Cryptocurrency platforms perform audits to ensure transparency, but it’s not a golden solution to solve all potential trust and security issues.
On Dec. 9, the total market capitalization of cryptocurrencies soared past $535 billion. This is a significant increase from last year, when the cumulative market capitalization of cryptocurrencies was just over $199 billion.
With such impressive growth underway, it shouldn’t come as a surprise that companies operating in the cryptocurrency sector are taking additional measures to ensure trust among investors. For instance, some cryptocurrency platforms have begun to publicly announce audits to confirm the number of digital assets held under management.
Most recently, the crypto lending and borrowing platform Celsius Network announced the completion of an independent audit of just over $3.3 billion in digital assets. This audit follows the platform’s claim of holding more than $2.2 billion in digital assets under management.
Alex Mashinsky, CEO and founder of Celsius, told Cointelegraph that the audit was confirmed via Chainalysis’ Reactor blockchain analysis tools. Jason Bonds, chief revenue officer of Chainalysis, told Cointelegraph that this was the first instance of the company’s products being used for an audit.
According to Mashinsky, Celsius Network’s audit was based on digital asset transactions, total deposits and total withdrawals since the platform launched its services in June 2018. He further noted that the audit is proof of how many assets Celsius actually holds:
“This audit gives our community a very strong independent view of how much assets Celsius has. If such numbers also correspond to the many announcements we have made, then it verifies that we did not lie or misrepresent our numbers. And since this is all recorded on blockchains, it is impossible for Celsius to change anything after the fact.”
A reserve audit provides transparency, but does it create trust?
While the independent audit aims to provide the Celsius community with a level of transparency, some questions remain. Overall, Mashinsky shared that independent reserve audits should be performed to ensure that the crypto industry is operating trusted platforms. “This is about whether we are creating a more trusted platform to replace banks and financial institutions that do not act in our best interests,” he said.
Meanwhile, some point out that independent reserve audits are oftentimes lacking in security and other important features. For example, Bonds mentioned that Celsius’ audit doesn’t provide additional safety assurances, noting that cryptocurrency platforms still need to take security precautions to protect their businesses.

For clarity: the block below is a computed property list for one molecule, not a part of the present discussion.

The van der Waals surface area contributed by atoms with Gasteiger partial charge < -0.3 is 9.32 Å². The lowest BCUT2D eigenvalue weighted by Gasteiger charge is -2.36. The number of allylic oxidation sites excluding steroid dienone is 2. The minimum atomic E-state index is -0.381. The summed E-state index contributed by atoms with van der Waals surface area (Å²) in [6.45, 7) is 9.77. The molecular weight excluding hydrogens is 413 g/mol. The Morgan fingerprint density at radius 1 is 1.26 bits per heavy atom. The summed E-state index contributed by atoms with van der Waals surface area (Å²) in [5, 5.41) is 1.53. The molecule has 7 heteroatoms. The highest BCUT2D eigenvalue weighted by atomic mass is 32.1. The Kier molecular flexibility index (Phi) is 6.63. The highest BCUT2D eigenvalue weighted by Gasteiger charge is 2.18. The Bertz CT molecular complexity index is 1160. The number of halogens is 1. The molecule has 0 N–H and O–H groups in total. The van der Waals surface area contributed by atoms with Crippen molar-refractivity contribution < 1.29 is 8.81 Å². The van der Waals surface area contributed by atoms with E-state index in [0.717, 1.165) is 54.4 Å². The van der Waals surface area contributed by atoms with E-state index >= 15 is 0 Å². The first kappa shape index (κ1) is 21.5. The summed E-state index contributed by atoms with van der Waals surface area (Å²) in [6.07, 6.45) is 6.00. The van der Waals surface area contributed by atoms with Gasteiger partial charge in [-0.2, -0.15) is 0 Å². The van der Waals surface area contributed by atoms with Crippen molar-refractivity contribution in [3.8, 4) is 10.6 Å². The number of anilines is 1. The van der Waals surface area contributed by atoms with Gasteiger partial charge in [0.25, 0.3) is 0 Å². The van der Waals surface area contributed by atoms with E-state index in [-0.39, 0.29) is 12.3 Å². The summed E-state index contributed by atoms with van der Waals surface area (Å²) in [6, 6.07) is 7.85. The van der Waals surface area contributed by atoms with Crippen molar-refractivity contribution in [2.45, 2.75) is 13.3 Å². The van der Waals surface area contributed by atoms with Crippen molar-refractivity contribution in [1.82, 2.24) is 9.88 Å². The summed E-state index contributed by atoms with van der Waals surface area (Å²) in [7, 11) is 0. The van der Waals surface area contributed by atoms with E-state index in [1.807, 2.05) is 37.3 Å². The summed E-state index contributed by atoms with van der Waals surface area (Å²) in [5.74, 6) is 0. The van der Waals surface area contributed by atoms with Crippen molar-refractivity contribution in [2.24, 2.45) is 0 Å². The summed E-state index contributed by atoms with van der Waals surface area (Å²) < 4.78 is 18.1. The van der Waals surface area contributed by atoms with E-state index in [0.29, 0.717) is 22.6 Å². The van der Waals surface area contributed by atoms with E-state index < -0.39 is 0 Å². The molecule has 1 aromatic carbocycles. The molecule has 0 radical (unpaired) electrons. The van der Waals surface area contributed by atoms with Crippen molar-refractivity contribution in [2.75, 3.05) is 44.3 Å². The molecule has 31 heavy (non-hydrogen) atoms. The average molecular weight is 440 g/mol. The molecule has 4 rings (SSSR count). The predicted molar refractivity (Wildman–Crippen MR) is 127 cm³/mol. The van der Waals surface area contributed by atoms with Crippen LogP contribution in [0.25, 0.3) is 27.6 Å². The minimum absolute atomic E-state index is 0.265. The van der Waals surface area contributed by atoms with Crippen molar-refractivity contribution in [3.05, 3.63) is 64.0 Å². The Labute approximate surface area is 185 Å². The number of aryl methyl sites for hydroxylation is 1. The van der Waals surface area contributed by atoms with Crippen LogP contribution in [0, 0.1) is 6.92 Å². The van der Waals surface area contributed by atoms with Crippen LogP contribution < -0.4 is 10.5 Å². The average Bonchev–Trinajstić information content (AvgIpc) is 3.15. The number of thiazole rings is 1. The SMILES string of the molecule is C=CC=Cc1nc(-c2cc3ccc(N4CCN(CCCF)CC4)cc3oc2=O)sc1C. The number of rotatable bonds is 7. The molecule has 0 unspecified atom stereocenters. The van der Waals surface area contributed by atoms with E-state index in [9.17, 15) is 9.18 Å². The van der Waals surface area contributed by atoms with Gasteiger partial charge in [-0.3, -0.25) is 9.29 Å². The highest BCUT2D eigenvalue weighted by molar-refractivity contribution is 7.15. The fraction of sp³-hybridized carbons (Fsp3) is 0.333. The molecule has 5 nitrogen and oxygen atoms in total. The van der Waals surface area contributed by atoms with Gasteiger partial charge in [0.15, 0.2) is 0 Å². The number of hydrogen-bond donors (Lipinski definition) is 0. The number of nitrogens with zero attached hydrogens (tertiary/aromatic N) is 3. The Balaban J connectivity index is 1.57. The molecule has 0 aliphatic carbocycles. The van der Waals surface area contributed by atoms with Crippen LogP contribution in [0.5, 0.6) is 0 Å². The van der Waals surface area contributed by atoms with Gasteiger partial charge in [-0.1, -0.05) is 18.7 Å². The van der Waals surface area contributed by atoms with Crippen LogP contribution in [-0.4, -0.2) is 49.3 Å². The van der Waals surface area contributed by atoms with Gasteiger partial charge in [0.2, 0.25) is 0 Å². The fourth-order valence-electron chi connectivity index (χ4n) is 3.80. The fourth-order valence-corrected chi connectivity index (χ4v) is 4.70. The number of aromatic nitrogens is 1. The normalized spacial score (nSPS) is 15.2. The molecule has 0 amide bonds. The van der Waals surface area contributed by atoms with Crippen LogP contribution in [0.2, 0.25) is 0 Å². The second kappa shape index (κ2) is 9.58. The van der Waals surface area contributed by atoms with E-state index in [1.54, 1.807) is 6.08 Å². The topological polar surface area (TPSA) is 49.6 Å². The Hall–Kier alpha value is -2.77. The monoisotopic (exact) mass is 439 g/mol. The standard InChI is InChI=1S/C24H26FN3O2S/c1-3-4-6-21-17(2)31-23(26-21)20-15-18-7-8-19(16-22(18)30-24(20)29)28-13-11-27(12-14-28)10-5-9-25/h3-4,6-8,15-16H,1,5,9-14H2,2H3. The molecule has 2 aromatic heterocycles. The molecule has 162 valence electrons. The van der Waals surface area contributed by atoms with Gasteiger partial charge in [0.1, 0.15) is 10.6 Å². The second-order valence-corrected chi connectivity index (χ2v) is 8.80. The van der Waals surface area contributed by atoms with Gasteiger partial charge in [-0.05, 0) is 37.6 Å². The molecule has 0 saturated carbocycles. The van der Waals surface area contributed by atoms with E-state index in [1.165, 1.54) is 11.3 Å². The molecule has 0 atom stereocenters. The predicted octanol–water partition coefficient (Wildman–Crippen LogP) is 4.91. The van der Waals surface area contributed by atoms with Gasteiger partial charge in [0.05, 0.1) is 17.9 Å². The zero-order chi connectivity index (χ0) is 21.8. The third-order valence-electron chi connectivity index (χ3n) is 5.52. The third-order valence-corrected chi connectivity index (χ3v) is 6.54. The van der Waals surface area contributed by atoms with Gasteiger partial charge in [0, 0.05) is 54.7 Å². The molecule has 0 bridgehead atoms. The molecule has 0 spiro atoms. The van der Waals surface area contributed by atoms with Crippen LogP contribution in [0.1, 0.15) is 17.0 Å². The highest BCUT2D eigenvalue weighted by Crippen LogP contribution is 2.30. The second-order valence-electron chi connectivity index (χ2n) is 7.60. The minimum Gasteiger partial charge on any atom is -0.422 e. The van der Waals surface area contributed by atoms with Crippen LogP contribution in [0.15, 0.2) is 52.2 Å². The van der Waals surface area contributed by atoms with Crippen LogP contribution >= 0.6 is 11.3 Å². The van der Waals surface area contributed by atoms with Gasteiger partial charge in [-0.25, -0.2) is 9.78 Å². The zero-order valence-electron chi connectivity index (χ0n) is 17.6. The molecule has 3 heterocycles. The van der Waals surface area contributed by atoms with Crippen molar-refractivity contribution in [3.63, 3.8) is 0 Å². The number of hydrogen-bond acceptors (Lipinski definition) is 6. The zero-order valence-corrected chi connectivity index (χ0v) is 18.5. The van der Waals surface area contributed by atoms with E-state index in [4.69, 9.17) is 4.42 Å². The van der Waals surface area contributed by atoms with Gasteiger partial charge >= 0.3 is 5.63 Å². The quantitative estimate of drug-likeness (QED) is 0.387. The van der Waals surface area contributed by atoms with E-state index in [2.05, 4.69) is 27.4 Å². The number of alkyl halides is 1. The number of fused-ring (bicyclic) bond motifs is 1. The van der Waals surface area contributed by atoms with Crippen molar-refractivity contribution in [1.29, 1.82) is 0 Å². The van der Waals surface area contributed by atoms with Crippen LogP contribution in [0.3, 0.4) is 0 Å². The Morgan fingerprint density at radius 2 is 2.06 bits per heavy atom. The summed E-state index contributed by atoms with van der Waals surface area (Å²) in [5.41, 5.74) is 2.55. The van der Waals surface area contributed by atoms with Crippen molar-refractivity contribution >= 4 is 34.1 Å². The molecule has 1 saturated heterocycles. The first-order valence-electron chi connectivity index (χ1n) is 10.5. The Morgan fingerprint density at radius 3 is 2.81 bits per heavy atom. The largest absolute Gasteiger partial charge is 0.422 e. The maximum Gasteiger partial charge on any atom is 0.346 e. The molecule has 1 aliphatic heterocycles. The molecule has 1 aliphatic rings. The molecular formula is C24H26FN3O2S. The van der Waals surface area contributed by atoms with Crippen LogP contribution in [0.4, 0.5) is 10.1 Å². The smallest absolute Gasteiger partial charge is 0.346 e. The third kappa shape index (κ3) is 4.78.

However, this still may not be enough. Gonçalo Sá, security engineer at ConsenSys Diligence, an audit service for Ethereum blockchain applications, told Cointelegraph that one-off security engagements cannot guarantee absolute safety for any product: “Instead these are an attempt to decrease assets’ risk level.”
Sá also pointed out that reserve audits are crucial for custodial, non-trustless products or services. For example, he mentioned that U.S.-based cryptocurrency lending service Cred was in dire need of a reserve audit. In November 2020, the company filed for Chapter 11 bankruptcy, noting that it experienced irregularities in the handling of specific corporate funds. Cred listed its estimated assets at between $50 and $100 million, along with its estimated liabilities at between $100 million and $500 million.
This in mind, some believe that reserve audits actually enable both trust and security. Richard Sanders, lead investigator and principal at CipherBlade, a blockchain investigations company, told Cointelegraph that a company or individual can be dishonest about any number of things, therefore a reserve audit isn’t an audit of all aspects. However, Sanders added that companies within the crypto sector are prone to lying about things such as hacks, which is why reserve audits are good to perform:
“Exchanges have become insolvent after not disclosing or downplaying hacks. Simplified, solvency, or reserve audits, verify that funds that should be there are and are not missing due to a hack, or due to someone purchasing a yacht with user’s funds.”
Sanders further commented that the misappropriate use of users’ crypto funds are not isolated just to exchanges, but pertains to lending services and other platforms. In the case of Cred, Sanders shared that these platforms could be a bit more nuanced. “Playing the devil’s advocate here, Cred may have had credible (pun mildly intended) reasons for not wanting to disclose their investments publicly as this could tip off competitors,” he said.
A step in the right direction
Ultimately, there will be trust and security concerns associated with any financial institution. Just as crypto exchanges get hacked, banks face many security challenges. That being said, it’s notable that the crypto industry is taking steps to perform public reserve audits. Sanders explained that both solvency and security audits are not required by crypto companies, making the development even more welcome.
Sanders further commented that audits could also help prevent additional government regulation, yet he remains pessimistic: “Unfortunately, it will likely come down to regulation due to the countless instances of insolvent exchanges and lending platforms like Cred.”